Guyana qualifies for initial US$30M payout under Norway forests pact
Guyana hopes to conclude discussions with the World Bank and Norway in February to receive an initial US$30M through the forest preservation agreement with Oslo.
“We have complied with all of the conditions for last year. The only outstanding thing now is the settlement of the trust fund mechanism through which the money will flow to Guyana,” President Bharrat Jagdeo told reporters at a press conference on Tuesday.
He noted that Guyana is already eligible for the US$30M and hopes to conclude ongoing discussions in February. This will be reflected in this year’s budget, said Jagdeo.
Guyana and Norway in November inked a Memorandum of Understanding agreeing that Oslo would pay US$30 million ($6.2 billion) this year and potentially up to a total of US$250 million ($51.7 billion) by 2015 for this country to preserve its forests. Under the partnership, Guyana will accelerate its efforts to limit forest-based greenhouse gas emissions and protect its rainforest as an asset for the world. Norway will provide financial support to Guyana at a level based on this country’s success in limiting emissions. This will enable Guyana to start implementing its Low Carbon Development Strategy (LCDS) at scale.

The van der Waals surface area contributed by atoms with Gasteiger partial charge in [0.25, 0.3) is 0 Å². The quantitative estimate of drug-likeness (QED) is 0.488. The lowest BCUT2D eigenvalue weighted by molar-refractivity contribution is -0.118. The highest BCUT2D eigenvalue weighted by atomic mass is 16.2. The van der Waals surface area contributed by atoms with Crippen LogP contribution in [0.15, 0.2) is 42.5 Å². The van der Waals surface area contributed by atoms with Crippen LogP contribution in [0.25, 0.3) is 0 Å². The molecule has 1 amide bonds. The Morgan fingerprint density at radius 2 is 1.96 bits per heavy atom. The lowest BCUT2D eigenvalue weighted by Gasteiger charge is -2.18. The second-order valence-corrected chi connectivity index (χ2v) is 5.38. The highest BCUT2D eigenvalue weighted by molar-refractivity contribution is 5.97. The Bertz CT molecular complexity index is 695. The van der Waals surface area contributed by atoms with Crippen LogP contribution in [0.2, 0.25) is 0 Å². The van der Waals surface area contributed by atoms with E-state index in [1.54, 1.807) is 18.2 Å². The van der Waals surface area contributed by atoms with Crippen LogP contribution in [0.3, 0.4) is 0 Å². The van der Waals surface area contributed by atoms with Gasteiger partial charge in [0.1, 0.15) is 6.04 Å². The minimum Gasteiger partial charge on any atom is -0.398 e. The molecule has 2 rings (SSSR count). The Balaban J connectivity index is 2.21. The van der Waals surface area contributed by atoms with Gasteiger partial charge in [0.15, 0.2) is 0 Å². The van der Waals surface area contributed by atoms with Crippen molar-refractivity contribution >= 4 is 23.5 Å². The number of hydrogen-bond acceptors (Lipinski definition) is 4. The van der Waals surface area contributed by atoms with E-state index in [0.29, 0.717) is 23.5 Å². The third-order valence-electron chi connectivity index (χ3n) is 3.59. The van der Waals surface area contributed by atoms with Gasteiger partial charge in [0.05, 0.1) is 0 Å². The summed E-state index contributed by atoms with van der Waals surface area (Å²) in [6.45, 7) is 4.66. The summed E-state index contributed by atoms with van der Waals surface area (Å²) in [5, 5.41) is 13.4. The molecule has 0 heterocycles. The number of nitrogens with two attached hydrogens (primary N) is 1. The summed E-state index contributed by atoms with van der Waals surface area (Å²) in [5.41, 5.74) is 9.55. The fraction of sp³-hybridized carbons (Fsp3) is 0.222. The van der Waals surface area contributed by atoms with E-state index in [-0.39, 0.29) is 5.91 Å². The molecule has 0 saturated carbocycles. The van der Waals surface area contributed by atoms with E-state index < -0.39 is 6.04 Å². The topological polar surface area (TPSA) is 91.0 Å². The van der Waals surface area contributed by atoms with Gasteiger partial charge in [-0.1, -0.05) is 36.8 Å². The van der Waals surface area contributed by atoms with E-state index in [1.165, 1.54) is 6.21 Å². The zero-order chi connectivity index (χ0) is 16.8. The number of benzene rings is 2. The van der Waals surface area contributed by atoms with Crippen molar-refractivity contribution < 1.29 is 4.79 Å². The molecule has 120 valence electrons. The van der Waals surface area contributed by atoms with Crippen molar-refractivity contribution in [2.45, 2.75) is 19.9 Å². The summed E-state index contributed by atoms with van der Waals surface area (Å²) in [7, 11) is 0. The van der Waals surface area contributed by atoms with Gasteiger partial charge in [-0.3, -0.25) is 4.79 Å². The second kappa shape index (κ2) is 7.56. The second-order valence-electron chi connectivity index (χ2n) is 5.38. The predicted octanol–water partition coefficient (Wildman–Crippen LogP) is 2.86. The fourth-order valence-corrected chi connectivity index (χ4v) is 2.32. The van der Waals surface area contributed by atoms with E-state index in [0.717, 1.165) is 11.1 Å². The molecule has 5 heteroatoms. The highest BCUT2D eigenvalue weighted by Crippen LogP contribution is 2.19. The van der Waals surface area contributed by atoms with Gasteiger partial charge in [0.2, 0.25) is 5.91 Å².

However, before any money is disbursed Guyana was to have done several things including taking formal steps to establish independent forest monitoring by a credible, independent entity. Additionally, Guyana had to show evidence of entering a formal dialogue with the European Union with the intent of joining its Forest Law Enforcement, Governance and Trade (FLEGT) processes towards a Voluntary Partnership Agreement (VPA). Government also has to show evidence of its decision to enter a formal dialogue with the Extractive Industries Transparency Initiative (EITI) or an alternative mechanism agreed by Guyana and Norway to further the same aim as EITI. There were other requirements.